D Centauri

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D Centauri
Observation data
Epoch J2000.0      Equinox J2000.0
Constellation Centaurus
Right ascension 12h 14m 02.697s[1]
Declination −45° 43′ 26.10″[1]
Apparent magnitude (V) +5.31[2] (5.78 + 6.98)[3]
Characteristics
Spectral type K3III[4] (K4IIIab + K2IIIb)[5]
U−B color index +1.82/1.19[5]
B−V color index +1.400±0.003[2]/1.21[5]
Astrometry
A
Radial velocity (Rv)+10.27±0.68[6] km/s
Proper motion (μ) RA: −37.186[6] mas/yr
Dec.: 6.606[6] mas/yr
Parallax (π)5.3350 ± 0.1399 mas[6]
Distance610 ± 20 ly
(187 ± 5 pc)
Absolute magnitude (MV)−0.88[2]
B
Proper motion (μ) RA: −33.604[7] mas/yr
Dec.: 5.434[7] mas/yr
Parallax (π)4.9297 ± 0.0550 mas[7]
Distance662 ± 7 ly
(203 ± 2 pc)
Details
A
Radius42.8+1.1
−2.13
[6] R
Luminosity434±13[6] L
Temperature4,026+104
−50
[6] K
B
Radius13.5+1.7
−1.9
[7] R
Luminosity90.5±1.4[7] L
Temperature4,853+275
−392
[7] K
Other designations
D Cen, CD−45°7630, GC 16703, HD 106321, HIP 59654, HR 4652, SAO 223297, CCDM J12140-4543[8]
Database references
SIMBADdata

D Centauri is a double star in the southern constellation of Centaurus.[8] The system is faintly visible to the naked eye as a point of light with a combined apparent magnitude of +5.31;[2] the two components are of magnitude 5.78 and 6.98, respectively.[3] It is located at a distance of approximately 610 light years from the Sun based on parallax, and is drifting further away with a radial velocity of ~10 km/s.[6]

The dual nature of this star was announced by C. Rumker in 1837. As of 2015, the pair had an angular separation of 2.70 along a position angle of 242°.[3] This orange-hued double has a combined stellar classification of K3III,[4] matching an aging giant star that has exhausted the supply of hydrogen at its core. In 1984, C. J. Corbally found a class of K4IIIab for the primary and K2IIIb for the fainter secondary.[5]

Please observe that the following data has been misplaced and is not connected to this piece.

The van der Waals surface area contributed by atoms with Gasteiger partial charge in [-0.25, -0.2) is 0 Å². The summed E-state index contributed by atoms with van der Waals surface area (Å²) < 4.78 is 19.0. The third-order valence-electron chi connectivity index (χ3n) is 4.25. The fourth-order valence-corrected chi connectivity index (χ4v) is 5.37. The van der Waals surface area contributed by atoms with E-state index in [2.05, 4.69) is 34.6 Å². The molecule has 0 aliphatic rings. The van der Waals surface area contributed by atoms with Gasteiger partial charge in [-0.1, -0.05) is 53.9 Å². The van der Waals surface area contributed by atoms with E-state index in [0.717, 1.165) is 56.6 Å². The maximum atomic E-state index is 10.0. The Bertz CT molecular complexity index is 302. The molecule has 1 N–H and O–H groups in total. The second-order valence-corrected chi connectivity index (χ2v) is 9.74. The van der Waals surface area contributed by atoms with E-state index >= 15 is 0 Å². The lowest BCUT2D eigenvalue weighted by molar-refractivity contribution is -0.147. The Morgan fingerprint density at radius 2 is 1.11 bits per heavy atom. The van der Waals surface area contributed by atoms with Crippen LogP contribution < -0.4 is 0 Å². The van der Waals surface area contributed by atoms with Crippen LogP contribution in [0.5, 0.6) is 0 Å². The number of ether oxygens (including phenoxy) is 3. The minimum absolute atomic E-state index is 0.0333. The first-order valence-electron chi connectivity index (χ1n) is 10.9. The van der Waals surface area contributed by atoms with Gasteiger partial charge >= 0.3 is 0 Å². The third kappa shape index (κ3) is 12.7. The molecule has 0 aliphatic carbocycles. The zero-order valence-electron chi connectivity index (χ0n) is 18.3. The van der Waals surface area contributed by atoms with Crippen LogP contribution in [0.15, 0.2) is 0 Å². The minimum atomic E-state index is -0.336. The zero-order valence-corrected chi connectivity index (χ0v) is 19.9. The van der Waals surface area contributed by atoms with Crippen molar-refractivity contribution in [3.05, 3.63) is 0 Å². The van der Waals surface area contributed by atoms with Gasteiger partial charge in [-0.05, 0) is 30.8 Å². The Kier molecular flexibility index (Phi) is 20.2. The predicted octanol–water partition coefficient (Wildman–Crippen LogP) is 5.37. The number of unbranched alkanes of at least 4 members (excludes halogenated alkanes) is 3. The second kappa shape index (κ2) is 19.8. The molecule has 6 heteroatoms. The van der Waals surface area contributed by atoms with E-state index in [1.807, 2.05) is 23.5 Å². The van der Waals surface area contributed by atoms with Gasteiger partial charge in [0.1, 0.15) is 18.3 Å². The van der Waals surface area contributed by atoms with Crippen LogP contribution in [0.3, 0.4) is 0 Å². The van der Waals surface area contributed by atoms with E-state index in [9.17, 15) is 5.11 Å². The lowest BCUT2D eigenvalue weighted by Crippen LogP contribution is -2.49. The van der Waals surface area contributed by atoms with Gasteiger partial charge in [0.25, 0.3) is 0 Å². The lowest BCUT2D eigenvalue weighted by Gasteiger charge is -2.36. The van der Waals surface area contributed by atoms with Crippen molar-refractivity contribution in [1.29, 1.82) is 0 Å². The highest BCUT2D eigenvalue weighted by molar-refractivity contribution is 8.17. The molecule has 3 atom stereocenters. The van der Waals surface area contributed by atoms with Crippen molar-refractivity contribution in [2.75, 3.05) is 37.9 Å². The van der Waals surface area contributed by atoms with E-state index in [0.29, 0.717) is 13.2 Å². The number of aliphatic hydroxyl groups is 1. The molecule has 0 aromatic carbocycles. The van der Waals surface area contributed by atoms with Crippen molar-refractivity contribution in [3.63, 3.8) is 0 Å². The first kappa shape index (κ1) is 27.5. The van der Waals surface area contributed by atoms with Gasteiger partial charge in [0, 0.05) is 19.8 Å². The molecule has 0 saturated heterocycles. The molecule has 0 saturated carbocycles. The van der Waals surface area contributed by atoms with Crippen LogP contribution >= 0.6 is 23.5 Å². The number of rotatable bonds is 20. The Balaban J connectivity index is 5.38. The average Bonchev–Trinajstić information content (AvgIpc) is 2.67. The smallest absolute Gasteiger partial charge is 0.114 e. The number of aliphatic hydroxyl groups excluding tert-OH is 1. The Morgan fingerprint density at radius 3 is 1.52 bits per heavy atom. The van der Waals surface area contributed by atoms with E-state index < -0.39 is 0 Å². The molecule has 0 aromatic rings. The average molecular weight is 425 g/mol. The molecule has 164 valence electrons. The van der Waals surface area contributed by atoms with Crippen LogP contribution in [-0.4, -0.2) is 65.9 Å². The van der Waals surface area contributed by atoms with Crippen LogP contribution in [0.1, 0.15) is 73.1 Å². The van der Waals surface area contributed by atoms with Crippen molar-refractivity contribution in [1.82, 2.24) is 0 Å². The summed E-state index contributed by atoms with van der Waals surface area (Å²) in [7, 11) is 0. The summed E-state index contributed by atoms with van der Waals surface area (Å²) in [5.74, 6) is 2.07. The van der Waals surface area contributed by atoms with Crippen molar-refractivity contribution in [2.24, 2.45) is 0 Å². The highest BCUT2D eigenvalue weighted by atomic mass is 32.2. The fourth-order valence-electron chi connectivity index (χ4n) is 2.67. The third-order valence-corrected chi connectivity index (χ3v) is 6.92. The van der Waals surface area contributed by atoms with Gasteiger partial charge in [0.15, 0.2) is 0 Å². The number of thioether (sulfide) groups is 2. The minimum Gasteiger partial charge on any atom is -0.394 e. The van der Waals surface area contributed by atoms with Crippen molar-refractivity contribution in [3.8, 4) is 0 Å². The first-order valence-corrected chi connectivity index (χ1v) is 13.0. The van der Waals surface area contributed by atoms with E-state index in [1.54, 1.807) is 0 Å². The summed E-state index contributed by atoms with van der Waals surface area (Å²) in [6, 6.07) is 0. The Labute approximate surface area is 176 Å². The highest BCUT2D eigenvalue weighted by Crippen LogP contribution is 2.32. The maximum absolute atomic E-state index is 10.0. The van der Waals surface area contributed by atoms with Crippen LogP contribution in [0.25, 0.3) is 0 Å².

References[edit]

  1. ^ a b van Leeuwen, F. (2007). "Validation of the new Hipparcos reduction". Astronomy and Astrophysics. 474 (2): 653–664. arXiv:0708.1752. Bibcode:2007A&A...474..653V. doi:10.1051/0004-6361:20078357. S2CID 18759600. Vizier catalog entry
  2. ^ a b c d Anderson, E.; Francis, Ch. (2012), "XHIP: An extended hipparcos compilation", Astronomy Letters, 38 (5): 331, arXiv:1108.4971, Bibcode:2012AstL...38..331A, doi:10.1134/S1063773712050015, S2CID 119257644.
  3. ^ a b c Mason, B. D.; et al. (2014). "The Washington Visual Double Star Catalog". The Astronomical Journal. 122: 3466–3471. Bibcode:2001AJ....122.3466M. doi:10.1086/323920.
  4. ^ a b Houk, N. (1978). Michigan catalogue of two-dimensional spectral types for the HD stars. Vol. 2. Dept. of Astronomy, University of Michigan. Bibcode:1978mcts.book.....H.
  5. ^ a b c d Corbally, C. J. (1984). "Close visual binaries. I - MK classifications". The Astrophysical Journal Supplement Series. 55: 657. Bibcode:1984ApJS...55..657C. doi:10.1086/190973.
  6. ^ a b c d e f g h Brown, A. G. A.; et al. (Gaia collaboration) (August 2018). "Gaia Data Release 2: Summary of the contents and survey properties". Astronomy & Astrophysics. 616. A1. arXiv:1804.09365. Bibcode:2018A&A...616A...1G. doi:10.1051/0004-6361/201833051. Gaia DR2 record for this source at VizieR.
  7. ^ a b c d e f Brown, A. G. A.; et al. (Gaia collaboration) (August 2018). "Gaia Data Release 2: Summary of the contents and survey properties". Astronomy & Astrophysics. 616. A1. arXiv:1804.09365. Bibcode:2018A&A...616A...1G. doi:10.1051/0004-6361/201833051. Gaia DR2 record for this source at VizieR.
  8. ^ a b "D Cen". SIMBAD. Centre de données astronomiques de Strasbourg. Retrieved 2021-01-28.